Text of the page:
Others, however, dispute this theory, arguing that in reality, what we know as the Caduceus is of much greater antiquity, having been traced back even further to the Greek legend Hermes Trismegistus.
There is a Greek legend which tells the story of how he came to possess what has also been called “the Staff of Hermes.”
It begins with a Greek seer named Tiresias, who discovered two mating snakes in the middle of the road on Mount Kyllene. When Tiresias went to separate the snakes with his staff, he was turned into a woman. He remained a woman for seven more years, until again he encountered and separated another pair of snakes.
The powerful staff, together with the snakes, was then hidden in a cave on the mountain; it is said that it is here where Hermes would eventually be born, and would make his home.
It is often thought that the snakes represent the life force, or inner creative power within man (and woman). Some even speculate that, since the caduceus looks quite similar to the double-helix structure of DNA, this could be clue hinting at the possibility that Thoth/Hermes may have somehow manipulated the structure of the human genome to advance our progress and hurry us toward the future evolution of humanity.
These are all interesting ideas, but the possibilities are not limited to these two options. I believe there are many ways of reading this myth, especially in light of certain alchemical principles.
I have my own inclinations when it comes to interpreting the symbolism of this mythic origins story, but I’d love to hear what you think.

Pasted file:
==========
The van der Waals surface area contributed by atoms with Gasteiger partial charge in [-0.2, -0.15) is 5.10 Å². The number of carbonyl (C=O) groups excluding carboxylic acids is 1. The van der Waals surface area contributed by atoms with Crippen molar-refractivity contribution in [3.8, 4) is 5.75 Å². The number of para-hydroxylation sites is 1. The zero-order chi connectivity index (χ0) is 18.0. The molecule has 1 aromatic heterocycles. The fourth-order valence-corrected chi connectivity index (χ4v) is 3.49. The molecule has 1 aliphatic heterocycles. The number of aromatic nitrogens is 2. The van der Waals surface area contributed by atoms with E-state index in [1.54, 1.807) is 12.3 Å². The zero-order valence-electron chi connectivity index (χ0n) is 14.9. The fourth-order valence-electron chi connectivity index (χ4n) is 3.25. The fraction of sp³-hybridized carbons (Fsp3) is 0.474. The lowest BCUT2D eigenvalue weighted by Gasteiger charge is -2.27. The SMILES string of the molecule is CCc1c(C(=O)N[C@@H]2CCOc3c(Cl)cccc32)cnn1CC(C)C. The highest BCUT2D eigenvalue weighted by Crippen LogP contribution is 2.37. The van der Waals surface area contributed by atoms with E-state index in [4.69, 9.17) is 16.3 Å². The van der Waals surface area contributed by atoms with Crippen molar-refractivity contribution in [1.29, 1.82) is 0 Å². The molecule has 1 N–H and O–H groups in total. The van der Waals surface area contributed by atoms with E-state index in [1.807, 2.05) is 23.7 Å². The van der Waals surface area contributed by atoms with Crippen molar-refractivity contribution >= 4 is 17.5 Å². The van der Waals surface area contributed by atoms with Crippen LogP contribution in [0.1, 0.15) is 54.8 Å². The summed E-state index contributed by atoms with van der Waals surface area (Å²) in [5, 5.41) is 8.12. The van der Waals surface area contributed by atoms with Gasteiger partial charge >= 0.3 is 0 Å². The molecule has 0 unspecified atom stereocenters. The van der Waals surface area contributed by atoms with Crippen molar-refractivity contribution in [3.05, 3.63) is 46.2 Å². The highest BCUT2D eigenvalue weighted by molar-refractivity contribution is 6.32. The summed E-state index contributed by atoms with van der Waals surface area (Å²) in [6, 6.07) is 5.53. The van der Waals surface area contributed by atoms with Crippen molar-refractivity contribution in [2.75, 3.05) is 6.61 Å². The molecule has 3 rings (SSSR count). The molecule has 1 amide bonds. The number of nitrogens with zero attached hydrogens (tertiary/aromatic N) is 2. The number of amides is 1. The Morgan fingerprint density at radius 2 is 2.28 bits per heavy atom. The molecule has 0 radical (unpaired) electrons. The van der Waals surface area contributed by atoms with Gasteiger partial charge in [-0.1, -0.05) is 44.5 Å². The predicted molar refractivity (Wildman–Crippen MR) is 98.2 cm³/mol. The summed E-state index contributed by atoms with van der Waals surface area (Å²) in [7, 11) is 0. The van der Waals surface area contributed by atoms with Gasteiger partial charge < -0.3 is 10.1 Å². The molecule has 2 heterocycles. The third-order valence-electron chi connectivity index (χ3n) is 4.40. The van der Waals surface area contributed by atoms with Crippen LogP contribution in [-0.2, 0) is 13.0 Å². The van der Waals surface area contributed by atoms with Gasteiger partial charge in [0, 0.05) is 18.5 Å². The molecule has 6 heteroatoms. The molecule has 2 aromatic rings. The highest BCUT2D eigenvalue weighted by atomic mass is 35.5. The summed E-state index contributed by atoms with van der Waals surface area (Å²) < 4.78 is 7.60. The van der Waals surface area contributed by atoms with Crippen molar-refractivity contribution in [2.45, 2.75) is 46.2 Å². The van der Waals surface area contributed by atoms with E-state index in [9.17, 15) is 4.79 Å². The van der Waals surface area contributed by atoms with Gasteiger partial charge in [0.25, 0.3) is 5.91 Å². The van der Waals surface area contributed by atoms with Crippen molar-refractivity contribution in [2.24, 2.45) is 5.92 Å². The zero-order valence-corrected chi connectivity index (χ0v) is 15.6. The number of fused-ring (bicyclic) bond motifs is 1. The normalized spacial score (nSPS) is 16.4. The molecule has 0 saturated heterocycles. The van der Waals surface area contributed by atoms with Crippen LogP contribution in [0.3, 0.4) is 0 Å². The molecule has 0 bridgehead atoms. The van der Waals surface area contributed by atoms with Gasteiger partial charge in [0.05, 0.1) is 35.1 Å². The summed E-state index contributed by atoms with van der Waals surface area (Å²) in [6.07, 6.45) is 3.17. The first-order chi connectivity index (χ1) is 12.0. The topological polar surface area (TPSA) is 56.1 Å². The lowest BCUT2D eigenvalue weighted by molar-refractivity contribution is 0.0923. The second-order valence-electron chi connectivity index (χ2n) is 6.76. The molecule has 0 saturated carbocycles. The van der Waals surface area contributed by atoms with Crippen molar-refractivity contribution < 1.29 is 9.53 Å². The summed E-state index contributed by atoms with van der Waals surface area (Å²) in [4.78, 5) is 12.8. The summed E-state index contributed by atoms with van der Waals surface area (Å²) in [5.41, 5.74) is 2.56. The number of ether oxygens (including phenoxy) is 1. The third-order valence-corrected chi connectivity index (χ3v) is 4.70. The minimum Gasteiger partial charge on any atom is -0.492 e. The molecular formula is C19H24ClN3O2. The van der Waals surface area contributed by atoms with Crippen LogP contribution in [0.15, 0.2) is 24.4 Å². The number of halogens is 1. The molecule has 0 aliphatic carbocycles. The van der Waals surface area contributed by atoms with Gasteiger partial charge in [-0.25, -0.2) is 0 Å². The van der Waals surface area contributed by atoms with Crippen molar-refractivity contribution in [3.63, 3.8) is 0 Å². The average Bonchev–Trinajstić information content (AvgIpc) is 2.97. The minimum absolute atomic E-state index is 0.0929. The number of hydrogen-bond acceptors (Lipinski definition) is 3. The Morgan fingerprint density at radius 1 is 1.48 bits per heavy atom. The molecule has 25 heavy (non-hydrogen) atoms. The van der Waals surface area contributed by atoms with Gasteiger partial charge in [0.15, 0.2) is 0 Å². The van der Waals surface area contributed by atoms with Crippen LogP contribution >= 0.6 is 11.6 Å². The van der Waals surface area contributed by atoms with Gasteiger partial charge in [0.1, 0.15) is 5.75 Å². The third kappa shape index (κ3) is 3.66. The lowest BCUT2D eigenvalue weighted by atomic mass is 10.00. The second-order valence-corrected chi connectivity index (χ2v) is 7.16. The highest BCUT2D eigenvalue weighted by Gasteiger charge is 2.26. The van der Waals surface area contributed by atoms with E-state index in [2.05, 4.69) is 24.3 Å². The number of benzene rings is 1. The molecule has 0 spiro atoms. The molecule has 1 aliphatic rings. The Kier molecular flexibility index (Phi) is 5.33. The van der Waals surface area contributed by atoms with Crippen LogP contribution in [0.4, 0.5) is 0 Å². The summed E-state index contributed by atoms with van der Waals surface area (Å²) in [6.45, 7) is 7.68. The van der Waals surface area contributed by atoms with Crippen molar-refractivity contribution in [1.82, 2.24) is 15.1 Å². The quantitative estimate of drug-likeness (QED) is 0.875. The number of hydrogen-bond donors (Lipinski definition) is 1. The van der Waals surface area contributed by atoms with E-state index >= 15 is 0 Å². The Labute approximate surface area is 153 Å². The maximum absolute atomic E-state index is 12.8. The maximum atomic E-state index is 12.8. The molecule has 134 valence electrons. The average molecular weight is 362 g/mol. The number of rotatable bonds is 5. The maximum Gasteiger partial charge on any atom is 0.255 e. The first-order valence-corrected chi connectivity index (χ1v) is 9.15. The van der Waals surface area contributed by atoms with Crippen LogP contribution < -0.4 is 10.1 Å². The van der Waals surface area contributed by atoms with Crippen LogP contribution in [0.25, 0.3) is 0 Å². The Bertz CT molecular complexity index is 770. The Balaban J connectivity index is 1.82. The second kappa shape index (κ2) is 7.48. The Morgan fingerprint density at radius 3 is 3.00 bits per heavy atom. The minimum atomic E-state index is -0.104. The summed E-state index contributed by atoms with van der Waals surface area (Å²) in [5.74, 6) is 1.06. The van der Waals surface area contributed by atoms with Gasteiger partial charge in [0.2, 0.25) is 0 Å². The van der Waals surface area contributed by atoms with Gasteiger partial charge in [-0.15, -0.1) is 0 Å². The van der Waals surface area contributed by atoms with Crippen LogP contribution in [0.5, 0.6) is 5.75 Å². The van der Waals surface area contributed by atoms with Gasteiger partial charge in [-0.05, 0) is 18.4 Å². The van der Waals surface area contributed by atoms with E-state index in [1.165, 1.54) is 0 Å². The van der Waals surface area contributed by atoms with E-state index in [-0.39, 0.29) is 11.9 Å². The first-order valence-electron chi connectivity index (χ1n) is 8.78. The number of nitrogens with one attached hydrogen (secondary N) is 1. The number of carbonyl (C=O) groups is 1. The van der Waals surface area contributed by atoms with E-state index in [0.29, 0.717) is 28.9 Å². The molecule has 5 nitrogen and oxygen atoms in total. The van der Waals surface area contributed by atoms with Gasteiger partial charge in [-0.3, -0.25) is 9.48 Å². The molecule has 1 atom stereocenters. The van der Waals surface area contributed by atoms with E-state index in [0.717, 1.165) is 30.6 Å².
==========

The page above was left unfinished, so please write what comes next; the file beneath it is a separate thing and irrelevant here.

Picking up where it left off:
Do the snakes and staff (and wings, in some versions) have any personal significance for you? What does it mean to heal or be healed, and how does the symbolism of the Caduceus represent that?
According to Aristotle, rhetoric “is the art of discovering in any particular case all of the available means of persuasion.”
Most modern and contemporary definitions tend to take this classical definition of rhetoric as their starting point.
For example, Kenneth Burke, one of the 20th century’s greatest rhetorical theorists, gave this explanation of rhetoric: “it is rooted in an essential function of language itself… as a symbolic means of inducing cooperation in beings that by nature respond to symbols.”
Here, we can see three of the core elements which comprise the field of rhetoric today. In contemporary theory, the study of rhetoric is not contained to persuasion or argumentation, but also encompasses ideas regarding the nature of language itself.
THE 3 KEYS OF RHETORIC
What is Rhetoric?
It is representational. It uses symbols such as letters, images, gestures, etc. that stand for something else. There is not always a direct, 1-to-1 relationship between the symbol and the meaning behind it, with different people perceiving different connotations and meanings for a given symbol.
It expresses thought or opinion. It may be used in an attempt to express truth or to persuade and convince others.
It occurs in the interaction between people. It involves a rhetor, or speaker, and an audience who will receive and evaluate their message.
So why study rhetoric and magic?
Many of you, I’m sure, have heard the phrase “thoughts become things.”
It is a well-known concept that you attract what you think about [known as the Law of Attraction].
“For as a man thinketh in his heart, so is he.”
If you believe in magic and manifestation, it is wise to also examine your thoughts and the words used to express them.
Human beings are something like a projection machine, and the words and images inside of us are the film. The outer environment is simply the screen that holds the pictures we have chosen to display in front of us.
This means that the study of language and rhetoric can help us become more conscious and intentional about our words and what we will create with them.